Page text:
Margot Robbie’s “Birds of Prey” is set to open well below forecasts, with about $34 million at 4,236 North American sites, early estimates showed on Friday.

Estimates for “Birds of Prey,” a spinoff of 2016’s “Suicide Squad,” had been in the $45 million to $55 million range, with Warner Bros. projecting an opening closer to $45 million.

“Birds of Prey,” which carries a reported $80 million price tag, touched down with $4 million on Thursday night. Reviews have been strong, earning the film a 84% rating on Rotten Tomatoes — a reversal from “Suicide Squad’s” 27%.

The film made $7.8 million in early openings from 51 international markets on Wednesday and Thursday. Results were impacted in Asia due to theater closures following the coronavirus outbreak.

Robbie stars as Harley Quinn in the eighth entry in the DC Extended Universe. Officially titled “Birds of Prey (And the Fantabulous Emancipation of One Harley Quinn),” the film also stars Jurnee Smollett-Bell, Mary Elizabeth Winstead, Rosie Perez, Ella Jay Basco and Ewan McGregor. The movie centers on the titular vigilante teaming up with superheroes Huntress (Winstead), Black Canary (Smollett-Bell) and Renee Montoya (Perez) to save Cassandra Cain (Basco) from the crime lord Black Mask (McGregor).

“Birds of Prey” is directed by Cathy Yan from a script by Christina Hodson. Robbie, who originated the idea, is a producer, along with Bryan Unkeless and Sue Kroll.

“Suicide Squad” was a success financially, opening to $133.7 million on its way to $746 million worldwide on a $150 million budget.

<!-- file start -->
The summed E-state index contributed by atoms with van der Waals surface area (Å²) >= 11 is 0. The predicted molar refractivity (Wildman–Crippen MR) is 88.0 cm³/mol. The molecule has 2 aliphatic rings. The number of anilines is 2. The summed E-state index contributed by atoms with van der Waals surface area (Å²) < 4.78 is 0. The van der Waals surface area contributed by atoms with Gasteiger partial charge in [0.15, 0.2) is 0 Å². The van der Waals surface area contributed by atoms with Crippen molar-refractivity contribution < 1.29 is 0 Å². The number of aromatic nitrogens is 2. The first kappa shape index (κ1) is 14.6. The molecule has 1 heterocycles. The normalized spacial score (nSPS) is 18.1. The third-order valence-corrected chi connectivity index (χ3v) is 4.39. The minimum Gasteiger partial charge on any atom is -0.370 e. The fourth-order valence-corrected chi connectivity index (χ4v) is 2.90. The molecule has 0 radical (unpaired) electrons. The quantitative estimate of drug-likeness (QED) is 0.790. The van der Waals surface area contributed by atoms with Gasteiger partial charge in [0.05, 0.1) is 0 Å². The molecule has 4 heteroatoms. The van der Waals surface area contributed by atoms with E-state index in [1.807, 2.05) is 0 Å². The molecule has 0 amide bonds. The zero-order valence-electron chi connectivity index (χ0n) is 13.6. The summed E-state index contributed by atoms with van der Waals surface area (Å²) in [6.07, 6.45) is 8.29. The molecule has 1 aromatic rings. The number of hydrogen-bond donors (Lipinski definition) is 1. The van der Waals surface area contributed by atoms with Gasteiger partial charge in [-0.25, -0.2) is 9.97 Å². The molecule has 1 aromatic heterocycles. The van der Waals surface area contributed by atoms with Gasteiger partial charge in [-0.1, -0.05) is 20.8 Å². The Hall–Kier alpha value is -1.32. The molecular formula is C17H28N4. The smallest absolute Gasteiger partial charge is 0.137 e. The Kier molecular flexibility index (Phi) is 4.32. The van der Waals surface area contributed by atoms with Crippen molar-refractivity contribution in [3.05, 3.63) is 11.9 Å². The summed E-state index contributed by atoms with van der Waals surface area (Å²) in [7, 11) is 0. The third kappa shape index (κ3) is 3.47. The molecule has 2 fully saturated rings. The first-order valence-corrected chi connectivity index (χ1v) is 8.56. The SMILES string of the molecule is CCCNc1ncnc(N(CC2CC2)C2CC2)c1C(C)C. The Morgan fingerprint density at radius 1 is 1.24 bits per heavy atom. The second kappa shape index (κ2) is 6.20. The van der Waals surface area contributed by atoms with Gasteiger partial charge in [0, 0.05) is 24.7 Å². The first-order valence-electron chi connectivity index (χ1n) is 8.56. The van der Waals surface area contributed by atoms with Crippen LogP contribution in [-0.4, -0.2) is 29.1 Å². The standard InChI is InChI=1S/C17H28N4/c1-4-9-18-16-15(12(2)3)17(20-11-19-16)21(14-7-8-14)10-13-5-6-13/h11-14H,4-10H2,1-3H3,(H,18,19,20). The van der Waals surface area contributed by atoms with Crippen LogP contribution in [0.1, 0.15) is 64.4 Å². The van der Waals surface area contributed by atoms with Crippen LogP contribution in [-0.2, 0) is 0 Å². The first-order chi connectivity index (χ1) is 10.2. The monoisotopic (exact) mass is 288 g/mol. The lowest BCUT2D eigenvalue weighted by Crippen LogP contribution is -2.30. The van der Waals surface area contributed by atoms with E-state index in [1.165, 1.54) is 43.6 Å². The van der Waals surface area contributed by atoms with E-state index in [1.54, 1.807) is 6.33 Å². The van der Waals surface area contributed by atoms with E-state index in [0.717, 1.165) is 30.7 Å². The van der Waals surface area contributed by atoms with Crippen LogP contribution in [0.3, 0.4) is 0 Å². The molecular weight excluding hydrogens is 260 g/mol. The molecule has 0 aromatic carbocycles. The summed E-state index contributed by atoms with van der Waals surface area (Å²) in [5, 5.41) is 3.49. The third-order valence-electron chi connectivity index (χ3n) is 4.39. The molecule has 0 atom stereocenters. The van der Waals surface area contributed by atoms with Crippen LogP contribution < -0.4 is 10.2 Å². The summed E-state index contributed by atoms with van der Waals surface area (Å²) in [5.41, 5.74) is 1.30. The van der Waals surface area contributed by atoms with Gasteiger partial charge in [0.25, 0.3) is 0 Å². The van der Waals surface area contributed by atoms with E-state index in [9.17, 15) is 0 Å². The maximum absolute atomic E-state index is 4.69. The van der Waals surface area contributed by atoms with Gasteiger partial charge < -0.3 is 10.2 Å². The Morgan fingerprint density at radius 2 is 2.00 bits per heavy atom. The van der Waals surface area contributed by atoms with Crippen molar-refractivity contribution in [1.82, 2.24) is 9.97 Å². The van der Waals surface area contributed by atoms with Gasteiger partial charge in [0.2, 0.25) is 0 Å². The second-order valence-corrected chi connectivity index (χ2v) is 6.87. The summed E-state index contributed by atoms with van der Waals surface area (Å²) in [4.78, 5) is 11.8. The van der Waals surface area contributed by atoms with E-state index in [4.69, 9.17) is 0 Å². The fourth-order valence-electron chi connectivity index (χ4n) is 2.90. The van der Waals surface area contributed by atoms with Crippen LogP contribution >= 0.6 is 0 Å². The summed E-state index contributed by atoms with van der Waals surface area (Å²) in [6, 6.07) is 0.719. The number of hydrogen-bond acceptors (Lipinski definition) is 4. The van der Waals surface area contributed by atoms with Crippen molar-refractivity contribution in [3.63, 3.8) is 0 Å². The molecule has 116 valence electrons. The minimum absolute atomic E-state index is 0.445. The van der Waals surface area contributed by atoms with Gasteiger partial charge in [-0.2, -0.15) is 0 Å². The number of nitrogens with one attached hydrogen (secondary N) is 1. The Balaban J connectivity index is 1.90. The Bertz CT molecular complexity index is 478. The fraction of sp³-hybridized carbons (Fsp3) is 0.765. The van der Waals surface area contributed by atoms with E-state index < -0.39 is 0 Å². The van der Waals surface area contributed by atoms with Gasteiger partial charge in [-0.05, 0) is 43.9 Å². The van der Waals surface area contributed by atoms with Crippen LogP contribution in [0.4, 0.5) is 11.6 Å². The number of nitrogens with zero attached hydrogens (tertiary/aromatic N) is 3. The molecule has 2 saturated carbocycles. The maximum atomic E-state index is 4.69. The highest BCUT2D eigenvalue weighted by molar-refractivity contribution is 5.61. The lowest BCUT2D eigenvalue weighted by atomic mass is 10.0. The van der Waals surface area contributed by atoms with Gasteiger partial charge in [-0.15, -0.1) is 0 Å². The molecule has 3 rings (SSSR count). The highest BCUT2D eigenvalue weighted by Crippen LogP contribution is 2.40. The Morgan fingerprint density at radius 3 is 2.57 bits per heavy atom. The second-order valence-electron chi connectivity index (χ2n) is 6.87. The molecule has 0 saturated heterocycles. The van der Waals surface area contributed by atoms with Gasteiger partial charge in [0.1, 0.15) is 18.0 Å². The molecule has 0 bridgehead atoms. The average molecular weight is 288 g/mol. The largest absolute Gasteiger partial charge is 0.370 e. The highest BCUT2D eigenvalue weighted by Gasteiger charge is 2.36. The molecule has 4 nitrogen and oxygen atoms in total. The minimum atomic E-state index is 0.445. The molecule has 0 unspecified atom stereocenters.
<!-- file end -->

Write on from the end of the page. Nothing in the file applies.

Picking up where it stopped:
“Birds of Prey” is the only new wide release in North American multiplexes this weekend. Sony’s “Bad Boys for Life,” which has dominated moviegoing over the past three weekends, should lead the rest of the pack with about $12 million. The action comedy, re-teaming Will Smith and Martin Lawrence, will finish the frame with more than $165 million in North America.

Universal’s awards season favorite “1917” should come in third with an estimated $9 million to lift its total to $132 million after seven weeks in release in North America. The World War I epic, which earned 10 Oscar nominations, won the top awards from the Directors Guild and Producers Guild.

Sony’s ninth weekend of “Jumanji: The Next Level” will be battling for fourth place with Universal’s “Dolittle,” with each taking in about $6 million. The “Jumanji” sequel will be nearing $300 million at the North American box office by the end of the weekend.